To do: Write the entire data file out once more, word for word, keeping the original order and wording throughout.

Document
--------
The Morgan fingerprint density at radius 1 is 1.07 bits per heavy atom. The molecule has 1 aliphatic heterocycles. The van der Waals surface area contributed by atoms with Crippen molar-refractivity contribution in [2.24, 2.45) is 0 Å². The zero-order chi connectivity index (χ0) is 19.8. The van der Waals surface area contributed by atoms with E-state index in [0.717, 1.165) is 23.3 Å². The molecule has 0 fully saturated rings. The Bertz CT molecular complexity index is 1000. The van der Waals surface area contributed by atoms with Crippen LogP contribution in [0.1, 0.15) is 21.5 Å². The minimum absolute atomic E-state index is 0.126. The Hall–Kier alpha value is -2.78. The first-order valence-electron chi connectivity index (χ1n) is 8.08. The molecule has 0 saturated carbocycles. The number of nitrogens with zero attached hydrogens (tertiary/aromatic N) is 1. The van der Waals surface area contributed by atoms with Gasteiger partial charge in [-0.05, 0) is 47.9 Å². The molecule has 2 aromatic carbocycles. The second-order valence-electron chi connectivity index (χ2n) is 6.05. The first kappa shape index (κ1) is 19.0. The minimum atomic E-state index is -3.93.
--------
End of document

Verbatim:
The Morgan fingerprint density at radius 1 is 1.07 bits per heavy atom. The molecule has 1 aliphatic heterocycles. The van der Waals surface area contributed by atoms with Crippen molar-refractivity contribution in [2.24, 2.45) is 0 Å². The zero-order chi connectivity index (χ0) is 19.8. The van der Waals surface area contributed by atoms with E-state index in [0.717, 1.165) is 23.3 Å². The molecule has 0 fully saturated rings. The Bertz CT molecular complexity index is 1000. The van der Waals surface area contributed by atoms with Crippen LogP contribution in [0.1, 0.15) is 21.5 Å². The minimum absolute atomic E-state index is 0.126. The Hall–Kier alpha value is -2.78. The first-order valence-electron chi connectivity index (χ1n) is 8.08. The molecule has 0 saturated carbocycles. The number of nitrogens with zero attached hydrogens (tertiary/aromatic N) is 1. The van der Waals surface area contributed by atoms with Gasteiger partial charge in [-0.05, 0) is 47.9 Å². The molecule has 2 aromatic carbocycles. The second-order valence-electron chi connectivity index (χ2n) is 6.05. The first kappa shape index (κ1) is 19.0. The minimum atomic E-state index is -3.93.